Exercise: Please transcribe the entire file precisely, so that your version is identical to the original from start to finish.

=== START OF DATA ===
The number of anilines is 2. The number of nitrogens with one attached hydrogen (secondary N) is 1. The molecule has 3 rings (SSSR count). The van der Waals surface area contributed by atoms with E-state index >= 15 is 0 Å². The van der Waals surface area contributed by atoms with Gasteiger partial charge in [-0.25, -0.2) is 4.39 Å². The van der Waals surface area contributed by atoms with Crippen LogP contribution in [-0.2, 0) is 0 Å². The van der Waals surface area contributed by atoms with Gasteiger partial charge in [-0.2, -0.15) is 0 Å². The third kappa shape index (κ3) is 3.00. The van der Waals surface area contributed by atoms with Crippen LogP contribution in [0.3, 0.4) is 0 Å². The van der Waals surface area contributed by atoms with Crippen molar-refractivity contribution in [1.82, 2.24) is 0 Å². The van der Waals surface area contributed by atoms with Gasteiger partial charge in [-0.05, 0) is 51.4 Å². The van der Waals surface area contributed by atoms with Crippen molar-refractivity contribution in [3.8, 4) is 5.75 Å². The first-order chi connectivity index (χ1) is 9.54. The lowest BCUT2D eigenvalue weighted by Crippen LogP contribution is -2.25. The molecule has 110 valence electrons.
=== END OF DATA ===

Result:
The number of anilines is 2. The number of nitrogens with one attached hydrogen (secondary N) is 1. The molecule has 3 rings (SSSR count). The van der Waals surface area contributed by atoms with E-state index >= 15 is 0 Å². The van der Waals surface area contributed by atoms with Gasteiger partial charge in [-0.25, -0.2) is 4.39 Å². The van der Waals surface area contributed by atoms with Crippen LogP contribution in [-0.2, 0) is 0 Å². The van der Waals surface area contributed by atoms with Gasteiger partial charge in [-0.2, -0.15) is 0 Å². The third kappa shape index (κ3) is 3.00. The van der Waals surface area contributed by atoms with Crippen LogP contribution in [0.3, 0.4) is 0 Å². The van der Waals surface area contributed by atoms with Crippen molar-refractivity contribution in [1.82, 2.24) is 0 Å². The van der Waals surface area contributed by atoms with Gasteiger partial charge in [-0.05, 0) is 51.4 Å². The van der Waals surface area contributed by atoms with Crippen molar-refractivity contribution in [3.8, 4) is 5.75 Å². The first-order chi connectivity index (χ1) is 9.54. The lowest BCUT2D eigenvalue weighted by Crippen LogP contribution is -2.25. The molecule has 110 valence electrons.